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     Understanding federal bankruptcy law and the law pertaining to your state of residence is imperative. Bankruptcy law is a specialized area of the law, and can be, at best, challenging to you as an individual as well as to your attorney.

An attorney's knowledge of federal bankruptcy law and the law pertaining to your state of residence is imperative.

Title 11 of the United States Code

     Bankruptcy law is federal in nature. Its cases are therefore all carried out in federal courts, as opposed to the courts of the distinct states and territories of the U.S. The law itself is codified in Title 11 of the United States Code ("the Bankruptcy Code"), with the jurisdictional underpinnings being found in Title 28 of the U.S. Code. The operating and procedural rules for bankruptcy cases are set forth in the Federal Rules of Bankruptcy Procedure, commonly known as the Bankruptcy Rules. These rules also set forth the Official Forms which are required to be used in bankruptcy cases.

 

Article I, Section 8

     Article I, Section 8 of the U.S. Constitution authorizes Congress to "establish ....uniform Laws on the subject of Bankruptcies throughout the United States." Congress used this constitutional mandate in enacting the Bankruptcy Act of 1898. In 1978, after years of study, Congress prepared a wholesale revision of the bankruptcy laws, the Bankruptcy Reform Act of 1978. The new law completely replaced the old law became applicable to all cases filed on and after October 1, 1979. The new cases were called "Code" cases, to distinguish them from the prior "Act" cases. Under the Code, it became easier for a debtor to discharge his or her debts.

Modifications to the Code

     Thereafter, in 1984 and 1994, there were some major modifications to the Code. In 1984, Congress clarified the jurisdictional basis for the bankruptcy court, and made union collective bargaining agreements subject to being rejected (canceled) as executory contracts under Section 365 of the Code. In 1994, Congress enacted some new requirements in Chapter 11 cases. It shortened the time allowed for a debtor in what it termed a "single-asset real estate case" to propose a reorganization plan, and also allowed a debtor to make a "small business election" to streamline the plan confirmation process.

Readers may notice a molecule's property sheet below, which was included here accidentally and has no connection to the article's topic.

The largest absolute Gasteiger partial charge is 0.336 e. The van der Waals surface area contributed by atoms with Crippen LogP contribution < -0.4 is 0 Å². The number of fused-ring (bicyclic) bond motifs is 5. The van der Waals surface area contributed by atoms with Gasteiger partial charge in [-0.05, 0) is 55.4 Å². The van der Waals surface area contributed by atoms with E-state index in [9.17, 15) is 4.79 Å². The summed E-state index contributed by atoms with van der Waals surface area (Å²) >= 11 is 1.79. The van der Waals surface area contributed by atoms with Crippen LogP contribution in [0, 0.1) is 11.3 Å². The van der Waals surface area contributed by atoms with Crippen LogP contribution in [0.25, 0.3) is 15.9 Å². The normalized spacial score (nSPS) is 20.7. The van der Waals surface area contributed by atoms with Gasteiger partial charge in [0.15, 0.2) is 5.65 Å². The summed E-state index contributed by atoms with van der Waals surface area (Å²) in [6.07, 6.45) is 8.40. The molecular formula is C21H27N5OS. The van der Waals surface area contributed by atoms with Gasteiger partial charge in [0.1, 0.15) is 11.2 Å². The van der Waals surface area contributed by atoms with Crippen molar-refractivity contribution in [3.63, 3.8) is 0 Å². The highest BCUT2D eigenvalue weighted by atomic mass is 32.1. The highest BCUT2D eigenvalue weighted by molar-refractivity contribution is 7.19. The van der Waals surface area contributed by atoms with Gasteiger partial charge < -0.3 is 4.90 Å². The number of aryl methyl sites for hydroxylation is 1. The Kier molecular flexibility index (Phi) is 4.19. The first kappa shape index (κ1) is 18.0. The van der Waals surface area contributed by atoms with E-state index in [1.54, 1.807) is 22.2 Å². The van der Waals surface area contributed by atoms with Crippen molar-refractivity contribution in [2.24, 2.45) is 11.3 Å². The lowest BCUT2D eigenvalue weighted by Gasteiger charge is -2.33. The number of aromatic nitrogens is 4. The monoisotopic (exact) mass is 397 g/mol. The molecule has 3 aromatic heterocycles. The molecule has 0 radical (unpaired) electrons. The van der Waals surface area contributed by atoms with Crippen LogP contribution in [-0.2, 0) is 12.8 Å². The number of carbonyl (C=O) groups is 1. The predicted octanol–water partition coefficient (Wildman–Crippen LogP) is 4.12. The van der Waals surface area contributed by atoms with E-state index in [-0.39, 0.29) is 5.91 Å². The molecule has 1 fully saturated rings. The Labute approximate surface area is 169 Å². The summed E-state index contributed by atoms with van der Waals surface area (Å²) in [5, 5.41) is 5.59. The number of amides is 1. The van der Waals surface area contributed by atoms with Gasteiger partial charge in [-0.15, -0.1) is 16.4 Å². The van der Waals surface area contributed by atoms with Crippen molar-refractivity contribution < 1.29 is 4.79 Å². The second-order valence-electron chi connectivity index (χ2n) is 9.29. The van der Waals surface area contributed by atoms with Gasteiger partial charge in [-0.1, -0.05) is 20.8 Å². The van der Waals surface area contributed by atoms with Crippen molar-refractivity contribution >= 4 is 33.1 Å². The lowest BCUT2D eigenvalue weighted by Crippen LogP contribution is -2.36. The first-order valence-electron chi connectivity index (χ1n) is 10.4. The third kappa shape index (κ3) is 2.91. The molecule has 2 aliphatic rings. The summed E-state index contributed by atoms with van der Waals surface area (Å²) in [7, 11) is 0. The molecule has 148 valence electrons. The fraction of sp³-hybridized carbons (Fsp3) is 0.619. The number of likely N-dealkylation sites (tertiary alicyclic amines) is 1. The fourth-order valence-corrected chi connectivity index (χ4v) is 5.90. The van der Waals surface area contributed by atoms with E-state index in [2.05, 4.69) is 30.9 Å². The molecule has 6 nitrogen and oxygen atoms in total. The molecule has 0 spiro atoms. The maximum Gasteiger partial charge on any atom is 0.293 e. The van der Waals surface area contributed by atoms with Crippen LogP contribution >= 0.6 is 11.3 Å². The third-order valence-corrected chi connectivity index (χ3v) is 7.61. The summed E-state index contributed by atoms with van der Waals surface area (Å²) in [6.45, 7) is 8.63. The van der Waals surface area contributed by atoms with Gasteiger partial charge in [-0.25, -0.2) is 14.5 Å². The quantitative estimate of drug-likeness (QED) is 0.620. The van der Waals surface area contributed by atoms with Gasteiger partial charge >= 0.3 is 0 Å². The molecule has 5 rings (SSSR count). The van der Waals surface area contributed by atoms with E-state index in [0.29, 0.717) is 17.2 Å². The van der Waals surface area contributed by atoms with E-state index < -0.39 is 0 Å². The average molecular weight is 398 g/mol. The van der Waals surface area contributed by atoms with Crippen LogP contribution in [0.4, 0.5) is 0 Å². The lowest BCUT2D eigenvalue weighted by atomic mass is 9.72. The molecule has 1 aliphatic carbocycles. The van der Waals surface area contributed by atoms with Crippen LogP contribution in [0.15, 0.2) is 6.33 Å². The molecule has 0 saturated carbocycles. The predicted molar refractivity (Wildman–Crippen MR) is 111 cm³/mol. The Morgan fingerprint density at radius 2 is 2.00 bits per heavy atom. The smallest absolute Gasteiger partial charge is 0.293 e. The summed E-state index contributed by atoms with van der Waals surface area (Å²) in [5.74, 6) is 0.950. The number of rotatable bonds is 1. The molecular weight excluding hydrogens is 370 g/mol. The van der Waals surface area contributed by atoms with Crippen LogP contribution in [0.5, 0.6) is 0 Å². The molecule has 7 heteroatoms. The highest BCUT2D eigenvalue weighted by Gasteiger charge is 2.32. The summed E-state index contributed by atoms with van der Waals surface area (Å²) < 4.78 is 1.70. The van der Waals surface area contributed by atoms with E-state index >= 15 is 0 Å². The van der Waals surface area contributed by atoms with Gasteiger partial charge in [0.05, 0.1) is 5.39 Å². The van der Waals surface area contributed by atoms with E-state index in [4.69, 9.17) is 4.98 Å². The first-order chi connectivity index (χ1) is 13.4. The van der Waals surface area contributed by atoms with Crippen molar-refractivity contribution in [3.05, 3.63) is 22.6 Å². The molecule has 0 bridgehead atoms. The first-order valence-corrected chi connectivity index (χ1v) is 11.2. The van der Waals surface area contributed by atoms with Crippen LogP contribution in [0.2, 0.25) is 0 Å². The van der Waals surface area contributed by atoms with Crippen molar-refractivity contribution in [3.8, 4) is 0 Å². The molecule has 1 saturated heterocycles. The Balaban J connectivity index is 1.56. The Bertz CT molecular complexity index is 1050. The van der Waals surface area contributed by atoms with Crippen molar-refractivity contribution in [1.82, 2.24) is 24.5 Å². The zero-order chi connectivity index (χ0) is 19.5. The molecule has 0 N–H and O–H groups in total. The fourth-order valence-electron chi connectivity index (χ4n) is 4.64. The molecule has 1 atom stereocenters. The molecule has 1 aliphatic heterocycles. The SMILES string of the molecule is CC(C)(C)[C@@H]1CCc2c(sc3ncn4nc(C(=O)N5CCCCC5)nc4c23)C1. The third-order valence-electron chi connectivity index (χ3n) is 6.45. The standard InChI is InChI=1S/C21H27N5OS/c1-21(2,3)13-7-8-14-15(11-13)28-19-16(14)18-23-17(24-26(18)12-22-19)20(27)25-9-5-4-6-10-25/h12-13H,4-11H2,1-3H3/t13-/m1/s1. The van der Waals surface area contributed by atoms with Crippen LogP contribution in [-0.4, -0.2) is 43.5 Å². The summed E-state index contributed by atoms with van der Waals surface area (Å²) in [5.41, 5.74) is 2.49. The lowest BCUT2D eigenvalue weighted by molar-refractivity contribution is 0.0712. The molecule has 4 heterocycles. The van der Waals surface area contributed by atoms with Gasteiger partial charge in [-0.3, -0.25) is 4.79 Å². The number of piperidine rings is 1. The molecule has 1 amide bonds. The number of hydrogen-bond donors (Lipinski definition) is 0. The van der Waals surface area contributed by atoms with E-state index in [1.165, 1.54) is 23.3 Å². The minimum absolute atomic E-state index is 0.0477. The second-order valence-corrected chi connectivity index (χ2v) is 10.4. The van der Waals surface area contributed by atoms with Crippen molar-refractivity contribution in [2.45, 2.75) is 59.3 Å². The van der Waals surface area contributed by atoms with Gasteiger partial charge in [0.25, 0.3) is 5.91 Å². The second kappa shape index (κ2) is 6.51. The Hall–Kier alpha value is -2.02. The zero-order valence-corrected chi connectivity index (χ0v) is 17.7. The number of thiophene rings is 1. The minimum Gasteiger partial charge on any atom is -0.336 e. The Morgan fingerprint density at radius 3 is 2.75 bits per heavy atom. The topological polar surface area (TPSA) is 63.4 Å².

Bankruptcy Cases

     There are six basic types of bankruptcy cases under the Bankruptcy Code, identified by their respective chapter designations in Title 11 of the U.S. Code. The most common are Chapter 7, 11 and 13. Less utilized are Chapters 9, 12, and 15. Selection of the proper chapter in bankruptcy law should be made only after a thorough analysis by competent counsel of the debtor's financial condition and goals.

Types of Bankruptcy (Business, Consumer and Municipal)
  • Chapter 7 - Can be filed by individuals, partnerships and corporations. The most common type of bankruptcy filing
  • Chapter 9 - Adjustment of debts of a municipality
  • Chapter 11 - Filed by large and small businesses. Individuals filing Chapter 11, are involved in business in some capacity, either as sole proprietors, or as principals of a corporation or partnership
  • Chapter 12 - Adjustment of debts of a family farmer or fisherman
  • Chapter 13 - Available for individuals only, no corporations or partnerships may file
  • Chapter 15 - Bankruptcy, reorganization and insolvency cases that have assets, debtors, creditors, and other interested parties in multiple countries

Written by Henry Rendler





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